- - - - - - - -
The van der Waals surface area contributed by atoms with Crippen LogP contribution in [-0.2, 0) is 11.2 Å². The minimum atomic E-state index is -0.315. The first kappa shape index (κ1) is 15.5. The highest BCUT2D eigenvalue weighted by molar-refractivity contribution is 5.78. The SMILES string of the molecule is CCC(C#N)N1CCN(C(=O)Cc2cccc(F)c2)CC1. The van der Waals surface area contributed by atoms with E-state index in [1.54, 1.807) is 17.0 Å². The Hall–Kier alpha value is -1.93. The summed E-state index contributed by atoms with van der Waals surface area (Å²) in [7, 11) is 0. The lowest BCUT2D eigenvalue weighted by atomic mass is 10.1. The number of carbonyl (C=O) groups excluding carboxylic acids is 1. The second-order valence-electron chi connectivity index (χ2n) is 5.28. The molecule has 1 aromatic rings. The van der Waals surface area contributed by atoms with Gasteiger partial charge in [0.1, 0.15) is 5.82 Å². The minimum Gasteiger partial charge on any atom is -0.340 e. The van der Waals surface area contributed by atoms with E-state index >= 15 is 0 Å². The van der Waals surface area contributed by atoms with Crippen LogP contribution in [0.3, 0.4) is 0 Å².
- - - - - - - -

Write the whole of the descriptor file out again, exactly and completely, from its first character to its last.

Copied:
The van der Waals surface area contributed by atoms with Crippen LogP contribution in [-0.2, 0) is 11.2 Å². The minimum atomic E-state index is -0.315. The first kappa shape index (κ1) is 15.5. The highest BCUT2D eigenvalue weighted by molar-refractivity contribution is 5.78. The SMILES string of the molecule is CCC(C#N)N1CCN(C(=O)Cc2cccc(F)c2)CC1. The van der Waals surface area contributed by atoms with E-state index in [1.54, 1.807) is 17.0 Å². The Hall–Kier alpha value is -1.93. The summed E-state index contributed by atoms with van der Waals surface area (Å²) in [7, 11) is 0. The lowest BCUT2D eigenvalue weighted by atomic mass is 10.1. The number of carbonyl (C=O) groups excluding carboxylic acids is 1. The second-order valence-electron chi connectivity index (χ2n) is 5.28. The molecule has 1 aromatic rings. The van der Waals surface area contributed by atoms with Gasteiger partial charge in [0.1, 0.15) is 5.82 Å². The minimum Gasteiger partial charge on any atom is -0.340 e. The van der Waals surface area contributed by atoms with E-state index >= 15 is 0 Å². The van der Waals surface area contributed by atoms with Crippen LogP contribution in [0.3, 0.4) is 0 Å².